Testing for accessibility is generally testing that needs to be done by people. Tools exist but are limited. Generally the tools expect to go through markup; since you're making things in Flash, it would have to be things that can interact with Flash the way Accessibility Technology (AT) does... and I don't know that much AT interacts well with Flash. Especially if these are web-based Flash.
Karl Groves recommends starting with automated testing first because it's cheap, easy and finds all the stupid stuff first: http://www.karlgroves.com/2012/02/02/web-accessibility-testing-do-automatic-testing-first/ but while I know he personally has worked with many tools, he doesn't list them here. I only know the outdated and broken tools so I won't list them.
However while automated testing tools can find easy stupid things (again, not sure at all about Flash), you then MUST use actual human testers.
Here's a more recent article by him: http://www.karlgroves.com/2012/09/15/accessibility-testing-what-can-be-tested-and-how/ where he lists actual WCAG guideline sections and marks which parts he believes can be dealt with by tools and what needs human testers... but again I'm thinking he's primarily thinking of the web (with a DOM, like HTML or SVG, and likely also PDFs) rather than Flash.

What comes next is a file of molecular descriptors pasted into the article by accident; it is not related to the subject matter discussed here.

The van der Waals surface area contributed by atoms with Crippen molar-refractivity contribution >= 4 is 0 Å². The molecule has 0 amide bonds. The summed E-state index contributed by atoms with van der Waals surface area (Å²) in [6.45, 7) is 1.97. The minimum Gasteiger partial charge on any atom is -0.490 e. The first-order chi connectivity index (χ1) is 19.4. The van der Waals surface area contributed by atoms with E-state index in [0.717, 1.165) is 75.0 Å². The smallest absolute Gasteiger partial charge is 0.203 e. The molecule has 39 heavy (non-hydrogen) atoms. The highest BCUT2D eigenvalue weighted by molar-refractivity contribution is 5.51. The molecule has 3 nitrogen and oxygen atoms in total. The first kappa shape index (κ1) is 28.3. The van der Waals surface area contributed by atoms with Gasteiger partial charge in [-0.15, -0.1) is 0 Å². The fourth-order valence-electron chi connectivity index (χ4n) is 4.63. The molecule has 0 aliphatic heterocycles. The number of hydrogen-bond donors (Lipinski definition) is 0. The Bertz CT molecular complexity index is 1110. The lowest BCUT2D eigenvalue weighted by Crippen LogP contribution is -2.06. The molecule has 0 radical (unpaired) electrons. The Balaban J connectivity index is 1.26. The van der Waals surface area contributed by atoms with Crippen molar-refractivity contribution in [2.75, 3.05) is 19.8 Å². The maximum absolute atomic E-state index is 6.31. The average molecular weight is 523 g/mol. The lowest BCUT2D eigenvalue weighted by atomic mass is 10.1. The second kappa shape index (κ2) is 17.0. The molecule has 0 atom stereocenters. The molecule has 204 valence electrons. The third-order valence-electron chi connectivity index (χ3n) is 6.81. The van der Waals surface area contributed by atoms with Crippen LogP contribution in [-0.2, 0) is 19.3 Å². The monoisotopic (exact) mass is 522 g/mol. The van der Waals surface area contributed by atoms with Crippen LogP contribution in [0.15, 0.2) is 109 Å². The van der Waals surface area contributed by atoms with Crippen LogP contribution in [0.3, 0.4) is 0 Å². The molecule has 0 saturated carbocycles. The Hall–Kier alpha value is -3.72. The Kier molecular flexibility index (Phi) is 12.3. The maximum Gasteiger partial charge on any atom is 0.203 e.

You might have to go through the Guidelines yourself, which in WCAG 2 simply list "success criteria" (can a user do X) and you may need to go through those yourself and check that way. If you do that you might want to start with an easy, clear checklist (here's Roger Hudson's: http://www.usability.com.au/resources/wcag2checklist.cfm and WebAIM's: http://webaim.org/standards/wcag/checklist <--again, HTML).
If you're on LinkedIn, there's a group called Web Accessibility and from there I learned there's a group more specific to e-learning and online education and accessibility. You might want to check that out, people in the group discussing specific problems they run into, tools they use, etc. Very useful.